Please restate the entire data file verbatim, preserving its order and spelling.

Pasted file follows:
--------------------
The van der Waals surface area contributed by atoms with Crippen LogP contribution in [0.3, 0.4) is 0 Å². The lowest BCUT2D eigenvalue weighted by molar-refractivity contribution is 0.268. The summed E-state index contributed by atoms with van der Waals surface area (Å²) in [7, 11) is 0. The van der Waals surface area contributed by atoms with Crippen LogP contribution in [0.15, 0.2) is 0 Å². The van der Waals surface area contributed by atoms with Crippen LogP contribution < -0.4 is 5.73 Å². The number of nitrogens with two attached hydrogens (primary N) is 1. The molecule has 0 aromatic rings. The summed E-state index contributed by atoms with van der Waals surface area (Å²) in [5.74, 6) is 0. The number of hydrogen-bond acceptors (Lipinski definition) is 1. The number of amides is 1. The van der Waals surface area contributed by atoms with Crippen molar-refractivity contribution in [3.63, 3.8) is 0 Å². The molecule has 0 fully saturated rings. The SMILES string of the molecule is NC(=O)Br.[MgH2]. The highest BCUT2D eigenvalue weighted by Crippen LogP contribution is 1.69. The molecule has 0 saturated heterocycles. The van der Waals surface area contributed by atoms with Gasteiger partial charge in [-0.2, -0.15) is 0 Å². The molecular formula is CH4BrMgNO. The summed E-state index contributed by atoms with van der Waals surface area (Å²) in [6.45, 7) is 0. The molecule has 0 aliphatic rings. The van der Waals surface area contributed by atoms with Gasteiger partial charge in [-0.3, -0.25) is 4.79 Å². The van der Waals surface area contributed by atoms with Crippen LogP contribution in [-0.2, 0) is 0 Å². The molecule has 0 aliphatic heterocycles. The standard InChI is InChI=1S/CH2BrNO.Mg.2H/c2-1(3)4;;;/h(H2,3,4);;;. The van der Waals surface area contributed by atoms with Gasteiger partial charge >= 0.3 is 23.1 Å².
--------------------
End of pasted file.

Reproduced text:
The van der Waals surface area contributed by atoms with Crippen LogP contribution in [0.3, 0.4) is 0 Å². The lowest BCUT2D eigenvalue weighted by molar-refractivity contribution is 0.268. The summed E-state index contributed by atoms with van der Waals surface area (Å²) in [7, 11) is 0. The van der Waals surface area contributed by atoms with Crippen LogP contribution in [0.15, 0.2) is 0 Å². The van der Waals surface area contributed by atoms with Crippen LogP contribution < -0.4 is 5.73 Å². The number of nitrogens with two attached hydrogens (primary N) is 1. The molecule has 0 aromatic rings. The summed E-state index contributed by atoms with van der Waals surface area (Å²) in [5.74, 6) is 0. The number of hydrogen-bond acceptors (Lipinski definition) is 1. The number of amides is 1. The van der Waals surface area contributed by atoms with Crippen molar-refractivity contribution in [3.63, 3.8) is 0 Å². The molecule has 0 fully saturated rings. The SMILES string of the molecule is NC(=O)Br.[MgH2]. The highest BCUT2D eigenvalue weighted by Crippen LogP contribution is 1.69. The molecule has 0 saturated heterocycles. The van der Waals surface area contributed by atoms with Gasteiger partial charge in [-0.2, -0.15) is 0 Å². The molecular formula is CH4BrMgNO. The summed E-state index contributed by atoms with van der Waals surface area (Å²) in [6.45, 7) is 0. The molecule has 0 aliphatic rings. The van der Waals surface area contributed by atoms with Gasteiger partial charge in [-0.3, -0.25) is 4.79 Å². The van der Waals surface area contributed by atoms with Crippen LogP contribution in [-0.2, 0) is 0 Å². The molecule has 0 aliphatic heterocycles. The standard InChI is InChI=1S/CH2BrNO.Mg.2H/c2-1(3)4;;;/h(H2,3,4);;;. The van der Waals surface area contributed by atoms with Gasteiger partial charge >= 0.3 is 23.1 Å².